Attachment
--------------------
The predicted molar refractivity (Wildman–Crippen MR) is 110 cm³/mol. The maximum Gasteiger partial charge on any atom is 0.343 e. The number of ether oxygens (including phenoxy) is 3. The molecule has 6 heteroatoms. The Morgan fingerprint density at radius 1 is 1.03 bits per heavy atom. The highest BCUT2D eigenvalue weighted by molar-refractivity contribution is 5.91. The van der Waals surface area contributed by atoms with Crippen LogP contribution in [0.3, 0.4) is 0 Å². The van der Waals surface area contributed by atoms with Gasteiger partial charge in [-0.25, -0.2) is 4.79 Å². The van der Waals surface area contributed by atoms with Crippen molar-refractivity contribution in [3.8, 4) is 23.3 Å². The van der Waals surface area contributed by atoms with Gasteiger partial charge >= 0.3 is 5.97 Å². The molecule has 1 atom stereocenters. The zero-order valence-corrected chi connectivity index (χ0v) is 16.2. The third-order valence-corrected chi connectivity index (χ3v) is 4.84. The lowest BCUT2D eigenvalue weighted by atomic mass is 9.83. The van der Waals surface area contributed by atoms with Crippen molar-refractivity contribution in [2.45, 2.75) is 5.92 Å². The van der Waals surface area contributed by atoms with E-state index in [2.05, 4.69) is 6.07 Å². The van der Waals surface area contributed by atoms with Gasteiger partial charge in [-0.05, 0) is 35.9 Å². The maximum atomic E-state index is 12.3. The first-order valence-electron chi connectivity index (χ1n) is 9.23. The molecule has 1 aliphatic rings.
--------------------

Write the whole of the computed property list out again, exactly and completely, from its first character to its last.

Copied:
The predicted molar refractivity (Wildman–Crippen MR) is 110 cm³/mol. The maximum Gasteiger partial charge on any atom is 0.343 e. The number of ether oxygens (including phenoxy) is 3. The molecule has 6 heteroatoms. The Morgan fingerprint density at radius 1 is 1.03 bits per heavy atom. The highest BCUT2D eigenvalue weighted by molar-refractivity contribution is 5.91. The van der Waals surface area contributed by atoms with Crippen LogP contribution in [0.3, 0.4) is 0 Å². The van der Waals surface area contributed by atoms with Gasteiger partial charge in [-0.25, -0.2) is 4.79 Å². The van der Waals surface area contributed by atoms with Crippen molar-refractivity contribution in [3.8, 4) is 23.3 Å². The van der Waals surface area contributed by atoms with Gasteiger partial charge >= 0.3 is 5.97 Å². The molecule has 1 atom stereocenters. The zero-order valence-corrected chi connectivity index (χ0v) is 16.2. The third-order valence-corrected chi connectivity index (χ3v) is 4.84. The lowest BCUT2D eigenvalue weighted by atomic mass is 9.83. The van der Waals surface area contributed by atoms with Crippen molar-refractivity contribution in [2.45, 2.75) is 5.92 Å². The van der Waals surface area contributed by atoms with E-state index in [2.05, 4.69) is 6.07 Å². The van der Waals surface area contributed by atoms with Gasteiger partial charge in [-0.05, 0) is 35.9 Å². The maximum atomic E-state index is 12.3. The first-order valence-electron chi connectivity index (χ1n) is 9.23. The molecule has 1 aliphatic rings.